Piñacué said she fears Galán’s bill will turn her niche into another industrialized agribusiness. And history, she says, proves that outsiders can’t be trusted with the special leaf.
“The coca leaf shouldn’t be touched by the white man, because all they do is turn it into poison,” she said. “They grow crazy and are cursed with ambition. ... They forget that the coca leaf is sacred to indigenous people.”
The country’s recent experience with regulated marijuana is a warning to some. That law, also spearheaded by Galán, was passed in July with the intention of making medical cannabis available to patients in Colombia. But the first growing concessions have gone to Canadian companies that are exporting the resin.
“We’ve said repeatedly that we didn’t want Colombia to become a [producer] of medical marijuana for Canadians or other foreigners who are coming here seeking lower production costs and then sending the product abroad without leaving anything for Colombia, Colombian patients or small producers,” Galán said.
In the same vein, Galán said the important thing about his coca proposal is that it helps local farmers and Colombia in general — not that it attracts the attention of foreign conglomerates.
The debate is taking place at an inflection point. On Sept. 26, the country will sign a peace deal with its largest guerrilla group, the Revolutionary Armed Forces of Colombia (FARC), effectively putting an end to a half-century conflict.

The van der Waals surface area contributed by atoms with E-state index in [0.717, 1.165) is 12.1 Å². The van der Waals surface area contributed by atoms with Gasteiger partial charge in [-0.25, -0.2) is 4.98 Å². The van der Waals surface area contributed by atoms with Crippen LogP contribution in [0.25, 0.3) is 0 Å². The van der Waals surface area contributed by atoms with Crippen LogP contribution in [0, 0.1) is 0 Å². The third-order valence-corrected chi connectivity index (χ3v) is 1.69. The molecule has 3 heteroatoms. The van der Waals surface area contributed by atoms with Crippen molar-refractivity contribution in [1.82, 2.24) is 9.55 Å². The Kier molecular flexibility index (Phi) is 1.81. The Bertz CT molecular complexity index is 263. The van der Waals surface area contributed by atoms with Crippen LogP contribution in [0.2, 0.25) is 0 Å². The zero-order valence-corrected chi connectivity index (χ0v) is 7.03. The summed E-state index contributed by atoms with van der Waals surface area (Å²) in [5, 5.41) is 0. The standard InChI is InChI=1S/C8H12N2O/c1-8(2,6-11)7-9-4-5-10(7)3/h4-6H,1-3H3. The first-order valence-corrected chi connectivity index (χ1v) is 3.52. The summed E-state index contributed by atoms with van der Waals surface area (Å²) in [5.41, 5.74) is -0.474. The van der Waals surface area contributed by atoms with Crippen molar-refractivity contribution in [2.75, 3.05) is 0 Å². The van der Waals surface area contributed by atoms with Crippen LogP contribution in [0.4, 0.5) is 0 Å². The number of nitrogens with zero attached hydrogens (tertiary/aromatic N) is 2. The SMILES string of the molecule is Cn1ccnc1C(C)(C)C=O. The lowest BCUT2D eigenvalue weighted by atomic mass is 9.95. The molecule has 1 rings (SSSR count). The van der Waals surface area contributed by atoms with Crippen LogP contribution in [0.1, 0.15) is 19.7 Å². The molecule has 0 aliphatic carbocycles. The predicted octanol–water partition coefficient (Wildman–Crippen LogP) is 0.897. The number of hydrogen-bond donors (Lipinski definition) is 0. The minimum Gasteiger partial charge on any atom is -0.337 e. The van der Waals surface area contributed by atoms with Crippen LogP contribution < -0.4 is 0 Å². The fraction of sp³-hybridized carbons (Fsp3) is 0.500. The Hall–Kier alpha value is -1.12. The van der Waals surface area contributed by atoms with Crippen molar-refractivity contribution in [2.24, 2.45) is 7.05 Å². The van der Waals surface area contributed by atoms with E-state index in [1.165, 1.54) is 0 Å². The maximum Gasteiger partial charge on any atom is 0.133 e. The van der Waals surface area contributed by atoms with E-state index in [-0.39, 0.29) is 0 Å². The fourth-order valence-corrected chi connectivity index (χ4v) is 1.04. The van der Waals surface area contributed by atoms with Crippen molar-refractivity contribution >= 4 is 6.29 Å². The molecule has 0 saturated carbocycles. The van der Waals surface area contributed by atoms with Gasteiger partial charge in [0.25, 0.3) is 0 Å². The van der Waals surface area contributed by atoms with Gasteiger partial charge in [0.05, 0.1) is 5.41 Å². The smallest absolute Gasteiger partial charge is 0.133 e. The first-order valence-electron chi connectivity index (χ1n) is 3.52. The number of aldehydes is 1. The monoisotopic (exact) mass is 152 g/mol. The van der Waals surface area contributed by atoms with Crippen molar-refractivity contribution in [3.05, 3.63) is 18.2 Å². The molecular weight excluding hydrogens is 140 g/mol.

Under the deal, the FARC, who has long been a player in the cocaine trade, will become an ally in the government’s war on drugs. In June, both sides launched a pilot program to wean farmers off coca.
But there are also fears that other groups will rush in to control the lucrative trade as the FARC steps back. If the government doesn’t move into those areas with real solutions for the rural poor, then history is likely to repeat itself, Balcázar said.
“The existence of coca will drive violence with or without the FARC,” he said. Unless the government makes the most of the peace deal, “we’ll see new criminal organizations bloom where the FARC were and we’ll see a repetition of these cycles of violence. ... That’s why illicit crops are the principal threat to peace in Colombia.”
Far removed from the drug policy debate and Colombia’s Senate, Eugenio Guerrero has been a longtime coca grower in the isolated Catatumbo region, along the border with Venezuela. He said that about 90 percent of the members of his local farming association grow coca. He said his group welcomes Galán’s initiative, if it allows them to live in peace.
“Anything that would allow us to work legally and support our families, we would be in favor of,” he said by phone. “But it has to pay. Nobody is going to work at a loss.”